North Carolina’s top health official has called it “unconscionable” to pay the CEO of a local taxpayer-funded health agency nearly $1 million in compensation for fiscal year 2017.
At a contentious legislative hearing in late November, Rick Brajer, the state’s secretary of health and human services, used that word to describe the pay package recently approved for Richard Topping, CEO of Cardinal Innovations Healthcare, the largest of seven public agencies that provide services for people with mental illness, developmental disabilities and substance abuse.
Brajer said CEOs of the other six agencies each are paid between $167,000 and $250,000, and none have bonus or a long-term incentive plans. For Topping to receive a salary of $635,000 plus bonus and incentive pay is “an irresponsible use of public funds,” Brajer said, especially for an agency charged with taking care of the state’s “most vulnerable” citizens.
Also at the meeting of the Joint Legislative Oversight Committee on Medicaid and N.C. Health Choice, Sen. Tommy Tucker, R-Waxhaw, criticized the Cardinal board for approving Topping’s compensation. “I don’t know what kind of medication they’re on,” he said. “…We’re serving the poor. We’re serving the least of these.”
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Tucker said it’s difficult to justify Topping’s pay to parents of a disabled child who might be on a five-year waiting list for services. “How in the world do I tell somebody, ‘I’m sorry. I can’t get you off the (waiting) list,’ but the guy at Cardinal can make $1 million a year?” Tucker asked.
Topping’s pay came to the attention of Brajer and Tucker in recent weeks when they received copies of the minutes of the Sept. 16 Cardinal board meeting.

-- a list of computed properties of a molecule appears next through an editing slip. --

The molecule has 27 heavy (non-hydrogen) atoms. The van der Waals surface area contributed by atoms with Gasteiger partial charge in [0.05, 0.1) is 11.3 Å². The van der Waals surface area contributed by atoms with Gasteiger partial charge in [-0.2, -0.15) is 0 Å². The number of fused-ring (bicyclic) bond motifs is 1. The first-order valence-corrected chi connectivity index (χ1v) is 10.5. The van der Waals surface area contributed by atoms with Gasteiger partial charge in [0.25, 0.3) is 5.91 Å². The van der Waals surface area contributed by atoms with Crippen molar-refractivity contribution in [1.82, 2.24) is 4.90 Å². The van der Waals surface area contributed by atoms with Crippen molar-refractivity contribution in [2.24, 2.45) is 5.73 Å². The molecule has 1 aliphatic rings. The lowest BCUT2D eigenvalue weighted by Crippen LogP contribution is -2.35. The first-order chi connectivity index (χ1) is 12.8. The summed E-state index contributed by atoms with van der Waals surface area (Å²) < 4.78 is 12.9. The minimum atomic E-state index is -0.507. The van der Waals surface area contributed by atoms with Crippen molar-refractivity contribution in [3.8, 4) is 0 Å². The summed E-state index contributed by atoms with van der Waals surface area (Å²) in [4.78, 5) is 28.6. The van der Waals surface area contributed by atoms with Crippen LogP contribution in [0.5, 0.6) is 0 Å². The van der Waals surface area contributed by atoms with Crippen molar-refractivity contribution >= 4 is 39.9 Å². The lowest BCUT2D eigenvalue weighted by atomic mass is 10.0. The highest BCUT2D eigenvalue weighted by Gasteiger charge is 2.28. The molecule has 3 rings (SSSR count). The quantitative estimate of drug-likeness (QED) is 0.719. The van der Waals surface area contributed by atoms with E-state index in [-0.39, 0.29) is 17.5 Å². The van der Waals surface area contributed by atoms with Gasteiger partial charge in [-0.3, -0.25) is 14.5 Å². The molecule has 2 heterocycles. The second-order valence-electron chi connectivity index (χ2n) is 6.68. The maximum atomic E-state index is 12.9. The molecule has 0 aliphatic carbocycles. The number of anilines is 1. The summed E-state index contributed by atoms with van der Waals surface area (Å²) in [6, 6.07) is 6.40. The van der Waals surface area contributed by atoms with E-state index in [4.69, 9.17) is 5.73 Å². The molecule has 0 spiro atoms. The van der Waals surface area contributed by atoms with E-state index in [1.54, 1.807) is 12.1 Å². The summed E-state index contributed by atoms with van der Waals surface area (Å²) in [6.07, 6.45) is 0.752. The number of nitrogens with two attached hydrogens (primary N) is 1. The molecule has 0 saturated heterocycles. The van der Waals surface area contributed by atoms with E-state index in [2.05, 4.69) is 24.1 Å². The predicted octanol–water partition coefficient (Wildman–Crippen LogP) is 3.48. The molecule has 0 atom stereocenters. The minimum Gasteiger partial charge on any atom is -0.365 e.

At that meeting, the board raised Topping’s salary from $400,000 in fiscal year 2016 to $635,000 for 2017. The board also will give him a bonus of zero to 40 percent, that could mean $254,000. The board also approved a long-term incentive package of $412,000 that could be paid over several years. If Topping receives everything, it would total $1.3 million.
At the legislative hearing and an interview with the Observer, Topping defended his compensation by explaining that Cardinal has saved the state money every year, even as it has grown, by operating efficiently enough to “slow the rate of cost increases.”
“It’s 1 percent less this year than it was last year,” Topping said. “Over 10 years, on average, Cardinal has decreased the cost by 1.2 percent (each year).”
Cardinal receives about $1 billion in federal and state tax money to pay for behavioral health services for more than 1 million clients in 20 counties that stretch from Mecklenburg to Halifax. Most of the funding comes from reimbursement for patients covered by Medicaid. The non-profit organization is monitored by the N.C. Department of Health and Human Services, and it contracts with psychologists and other professionals to provide services.
Topping said Cardinal uses only 8 percent of the public funds it receives for administrative costs, even though federal rules allow 15 percent. He added that the 8 percent can’t be used for services, so the increase in his compensation does not mean a cutback in services for clients.
In an interview with the Observer, Topping said Cardinal is different from the other six mental health agencies, officially called “local management entities/managed care organizations” or LME/MCOs. Unlike employees at the other six agencies, Cardinal’s are not part of “state personnel” and are not part of the state retirement system, Topping said.
Topping’s responses did little to placate the anger and frustration evident in the voices of Tucker and Brajer.
“Richard is doing his very best to present that Cardinal Innovations is something other than an LME/MCO,” Brajer said. “He goes out of his way to compare himself to nonprofit hospitals. They are nothing like a nonprofit hospital.…Virtually any of the other CEOs (in the six agencies) could step into his job. It’s not as if he has a unique skillset.”
Brajer said Topping’s pay package is “completely out of market” when compared with leaders of other LME/MCOs. “There is literally nothing that Cardinal Innovations does or is asked to do that is different” from the other six agencies, Brajer told the Observer. For that reason, he said, there is no justification for the “titanic difference” in compensation.